A $1.2 billion power cable that Transmission Developers Inc.-New England has won approval to sink beneath Lake Champlain would pay $5 million to the fund annually, according to the terms of its approval by state agencies. But that money will materialize only if the cable is built.

The cable will “absolutely” be built, TDI co-founder and CEO Don Jessome said through a spokesman. TDI is competing with several other companies for a contract to supply Massachusetts with 1,200 megawatts of clean energy, and bids are due April 1.

The Clean Energy Development Fund boosts local economies and makes the benefits of renewable energy more affordable for Vermonters, said Public Service Commissioner June Tierney. Tierney said she and other members of the Scott administration are “committed to continuing the important work of the clean energy fund.”

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  • Sandy Jensen

    It is my sincere hope that this is, at last, a sincere opportunity to stop GMP subsidies via the no bid contract to VEIC from our electric bills. Why not redirect this money into the CEDF?

    • Douglas Hoffer

      They are not subsidies; they are investments in Vermont businesses and homes. Efficiency Vermont effectively buys power through efficiency at costs much lower than utilities pay to buy kWh.

      “Efficiency Vermont supplied electric efficiency at a levelized cost of approximately 4.4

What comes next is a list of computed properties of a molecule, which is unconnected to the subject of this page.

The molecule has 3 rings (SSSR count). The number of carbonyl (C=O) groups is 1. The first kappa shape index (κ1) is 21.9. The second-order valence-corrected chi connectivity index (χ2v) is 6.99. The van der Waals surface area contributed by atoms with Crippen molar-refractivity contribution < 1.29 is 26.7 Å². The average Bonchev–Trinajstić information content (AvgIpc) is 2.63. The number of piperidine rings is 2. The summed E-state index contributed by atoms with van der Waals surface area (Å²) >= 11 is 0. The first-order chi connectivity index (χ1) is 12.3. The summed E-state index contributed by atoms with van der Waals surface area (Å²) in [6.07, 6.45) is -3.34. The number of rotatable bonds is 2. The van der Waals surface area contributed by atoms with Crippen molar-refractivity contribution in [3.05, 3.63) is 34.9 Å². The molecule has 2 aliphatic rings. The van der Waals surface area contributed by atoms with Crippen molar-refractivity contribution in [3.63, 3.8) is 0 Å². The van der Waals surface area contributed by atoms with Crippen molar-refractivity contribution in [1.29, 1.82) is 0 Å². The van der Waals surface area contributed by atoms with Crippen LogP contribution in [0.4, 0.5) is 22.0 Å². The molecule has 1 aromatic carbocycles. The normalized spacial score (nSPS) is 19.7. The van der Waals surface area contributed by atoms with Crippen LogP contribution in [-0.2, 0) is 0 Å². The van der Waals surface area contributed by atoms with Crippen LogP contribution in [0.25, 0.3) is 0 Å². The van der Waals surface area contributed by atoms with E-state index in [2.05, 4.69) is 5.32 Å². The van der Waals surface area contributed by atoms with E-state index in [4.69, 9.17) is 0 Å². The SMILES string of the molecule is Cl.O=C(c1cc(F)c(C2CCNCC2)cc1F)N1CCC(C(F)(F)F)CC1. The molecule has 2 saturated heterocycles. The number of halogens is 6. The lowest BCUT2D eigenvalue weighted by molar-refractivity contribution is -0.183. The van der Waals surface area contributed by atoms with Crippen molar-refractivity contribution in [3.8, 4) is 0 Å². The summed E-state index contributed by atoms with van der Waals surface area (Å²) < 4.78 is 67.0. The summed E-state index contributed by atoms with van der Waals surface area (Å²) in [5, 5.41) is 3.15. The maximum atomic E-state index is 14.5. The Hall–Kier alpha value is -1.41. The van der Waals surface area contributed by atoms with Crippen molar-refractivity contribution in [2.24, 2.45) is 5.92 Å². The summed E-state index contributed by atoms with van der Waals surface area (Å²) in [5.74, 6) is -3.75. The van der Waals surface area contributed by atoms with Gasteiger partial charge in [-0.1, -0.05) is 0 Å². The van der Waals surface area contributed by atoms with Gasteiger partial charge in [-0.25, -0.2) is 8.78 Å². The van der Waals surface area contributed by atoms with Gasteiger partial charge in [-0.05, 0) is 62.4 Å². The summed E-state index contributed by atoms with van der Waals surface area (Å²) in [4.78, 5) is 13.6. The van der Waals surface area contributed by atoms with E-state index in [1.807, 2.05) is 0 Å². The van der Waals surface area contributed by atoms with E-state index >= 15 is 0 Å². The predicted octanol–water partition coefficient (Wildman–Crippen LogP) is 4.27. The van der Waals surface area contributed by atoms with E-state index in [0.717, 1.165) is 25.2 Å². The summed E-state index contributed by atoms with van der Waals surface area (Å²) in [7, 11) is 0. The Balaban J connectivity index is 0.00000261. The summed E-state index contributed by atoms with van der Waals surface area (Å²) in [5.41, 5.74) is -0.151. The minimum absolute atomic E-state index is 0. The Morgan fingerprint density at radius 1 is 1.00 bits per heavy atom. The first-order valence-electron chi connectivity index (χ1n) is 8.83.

cents per kilowatt‐hour (kWh) over the average expected lifetime of the efficiency
      measures installed in 2015.”

  • John McClaughry

    CEDF backers have a very obvious source for continued large funding: the carbon tax. H 412, last year’s carbon fax bill, renamed the CEDF to “Vermont Energy independence Fund,” and would have become the repository of as much as $42 million in the tenth year of the carbon tax (after an $8 million annual payment to the weatherization fund, the price of getting the support of community action agencies for the carbon tax bill, which of course wasn’t taken up.) One admitted reason for claiming these carbon tax revenues is to counter the coming phase out of the 30% Federal front end investment credit subsidy.
    The Renewable Industrial Complex is clever and focused. They’ll find some way to stay alive and profit, especially if the public can’t figure out how they’re grabbing the cash.

    • Hanna O\’Connor

      “clever and focused” inasmuch as renewable energy is integral to our future and this so-called “complex” is on the right side of Vermont’s economy. (What cleverly-named complex do we call misinforming, climate-denying thinktanks like the Ethan Allen Institute?). If carbon pricing generates revenue to be invested in clean energy and energy efficiency, and our tax dollars are going towards preparing our economy and infrastructure the future, I am on board. We need to be forward thinking, and that takes investing in our future.